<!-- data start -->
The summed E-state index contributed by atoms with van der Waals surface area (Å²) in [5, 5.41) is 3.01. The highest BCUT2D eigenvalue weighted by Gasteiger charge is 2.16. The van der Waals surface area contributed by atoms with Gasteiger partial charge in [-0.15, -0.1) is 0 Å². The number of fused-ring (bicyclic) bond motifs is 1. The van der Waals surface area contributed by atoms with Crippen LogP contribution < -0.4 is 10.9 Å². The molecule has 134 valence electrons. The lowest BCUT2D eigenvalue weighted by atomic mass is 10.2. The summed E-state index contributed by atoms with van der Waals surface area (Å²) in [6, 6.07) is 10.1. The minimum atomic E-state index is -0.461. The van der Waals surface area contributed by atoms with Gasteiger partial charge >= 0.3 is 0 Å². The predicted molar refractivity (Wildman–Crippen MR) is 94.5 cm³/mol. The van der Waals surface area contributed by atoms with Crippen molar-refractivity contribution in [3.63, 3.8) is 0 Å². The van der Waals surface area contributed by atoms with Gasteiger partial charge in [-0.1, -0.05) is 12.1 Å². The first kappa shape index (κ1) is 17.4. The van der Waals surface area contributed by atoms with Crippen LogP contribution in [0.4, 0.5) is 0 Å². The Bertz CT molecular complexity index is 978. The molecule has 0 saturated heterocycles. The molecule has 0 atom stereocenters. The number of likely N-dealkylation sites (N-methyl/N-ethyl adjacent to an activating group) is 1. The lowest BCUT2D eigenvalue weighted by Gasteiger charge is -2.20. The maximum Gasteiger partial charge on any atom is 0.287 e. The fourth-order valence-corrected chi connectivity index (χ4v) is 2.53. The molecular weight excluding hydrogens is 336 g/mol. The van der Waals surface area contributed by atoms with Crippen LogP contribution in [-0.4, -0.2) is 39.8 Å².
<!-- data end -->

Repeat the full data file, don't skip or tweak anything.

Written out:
The summed E-state index contributed by atoms with van der Waals surface area (Å²) in [5, 5.41) is 3.01. The highest BCUT2D eigenvalue weighted by Gasteiger charge is 2.16. The van der Waals surface area contributed by atoms with Gasteiger partial charge in [-0.15, -0.1) is 0 Å². The number of fused-ring (bicyclic) bond motifs is 1. The van der Waals surface area contributed by atoms with Crippen LogP contribution < -0.4 is 10.9 Å². The molecule has 134 valence electrons. The lowest BCUT2D eigenvalue weighted by atomic mass is 10.2. The summed E-state index contributed by atoms with van der Waals surface area (Å²) in [6, 6.07) is 10.1. The minimum atomic E-state index is -0.461. The van der Waals surface area contributed by atoms with Gasteiger partial charge >= 0.3 is 0 Å². The predicted molar refractivity (Wildman–Crippen MR) is 94.5 cm³/mol. The van der Waals surface area contributed by atoms with Crippen molar-refractivity contribution in [3.63, 3.8) is 0 Å². The van der Waals surface area contributed by atoms with Gasteiger partial charge in [-0.1, -0.05) is 12.1 Å². The first kappa shape index (κ1) is 17.4. The van der Waals surface area contributed by atoms with Crippen LogP contribution in [0.4, 0.5) is 0 Å². The Bertz CT molecular complexity index is 978. The molecule has 0 saturated heterocycles. The molecule has 0 atom stereocenters. The number of likely N-dealkylation sites (N-methyl/N-ethyl adjacent to an activating group) is 1. The lowest BCUT2D eigenvalue weighted by Gasteiger charge is -2.20. The maximum Gasteiger partial charge on any atom is 0.287 e. The fourth-order valence-corrected chi connectivity index (χ4v) is 2.53. The molecular weight excluding hydrogens is 336 g/mol. The van der Waals surface area contributed by atoms with Crippen LogP contribution in [-0.4, -0.2) is 39.8 Å².